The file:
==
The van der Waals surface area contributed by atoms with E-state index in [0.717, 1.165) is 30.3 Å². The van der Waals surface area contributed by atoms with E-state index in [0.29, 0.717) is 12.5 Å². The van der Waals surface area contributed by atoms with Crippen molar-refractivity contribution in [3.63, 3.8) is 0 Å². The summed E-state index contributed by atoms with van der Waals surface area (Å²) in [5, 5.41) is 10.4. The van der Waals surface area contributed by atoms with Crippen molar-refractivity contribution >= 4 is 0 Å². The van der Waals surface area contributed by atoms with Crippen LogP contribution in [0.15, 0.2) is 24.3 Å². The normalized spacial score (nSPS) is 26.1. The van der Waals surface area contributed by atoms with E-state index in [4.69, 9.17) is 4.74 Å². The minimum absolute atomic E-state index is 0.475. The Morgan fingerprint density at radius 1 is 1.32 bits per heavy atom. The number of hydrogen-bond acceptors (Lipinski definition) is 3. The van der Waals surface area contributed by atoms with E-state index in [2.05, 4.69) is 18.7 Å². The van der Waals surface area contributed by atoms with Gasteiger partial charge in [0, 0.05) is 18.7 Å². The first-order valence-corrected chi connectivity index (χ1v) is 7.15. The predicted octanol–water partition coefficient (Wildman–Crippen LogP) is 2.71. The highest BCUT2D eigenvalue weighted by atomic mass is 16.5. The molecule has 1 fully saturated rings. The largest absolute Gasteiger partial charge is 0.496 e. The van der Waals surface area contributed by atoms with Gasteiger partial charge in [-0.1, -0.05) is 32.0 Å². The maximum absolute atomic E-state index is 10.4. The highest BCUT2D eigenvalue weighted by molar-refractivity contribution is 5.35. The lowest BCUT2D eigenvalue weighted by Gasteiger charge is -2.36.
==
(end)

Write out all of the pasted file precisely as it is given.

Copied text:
The van der Waals surface area contributed by atoms with E-state index in [0.717, 1.165) is 30.3 Å². The van der Waals surface area contributed by atoms with E-state index in [0.29, 0.717) is 12.5 Å². The van der Waals surface area contributed by atoms with Crippen molar-refractivity contribution in [3.63, 3.8) is 0 Å². The summed E-state index contributed by atoms with van der Waals surface area (Å²) in [5, 5.41) is 10.4. The van der Waals surface area contributed by atoms with Crippen molar-refractivity contribution >= 4 is 0 Å². The van der Waals surface area contributed by atoms with Crippen LogP contribution in [0.15, 0.2) is 24.3 Å². The normalized spacial score (nSPS) is 26.1. The van der Waals surface area contributed by atoms with E-state index in [4.69, 9.17) is 4.74 Å². The minimum absolute atomic E-state index is 0.475. The Morgan fingerprint density at radius 1 is 1.32 bits per heavy atom. The number of hydrogen-bond acceptors (Lipinski definition) is 3. The van der Waals surface area contributed by atoms with E-state index in [2.05, 4.69) is 18.7 Å². The van der Waals surface area contributed by atoms with Gasteiger partial charge in [0, 0.05) is 18.7 Å². The first-order valence-corrected chi connectivity index (χ1v) is 7.15. The predicted octanol–water partition coefficient (Wildman–Crippen LogP) is 2.71. The highest BCUT2D eigenvalue weighted by atomic mass is 16.5. The molecule has 1 fully saturated rings. The largest absolute Gasteiger partial charge is 0.496 e. The van der Waals surface area contributed by atoms with Gasteiger partial charge in [-0.1, -0.05) is 32.0 Å². The maximum absolute atomic E-state index is 10.4. The highest BCUT2D eigenvalue weighted by molar-refractivity contribution is 5.35. The lowest BCUT2D eigenvalue weighted by Gasteiger charge is -2.36.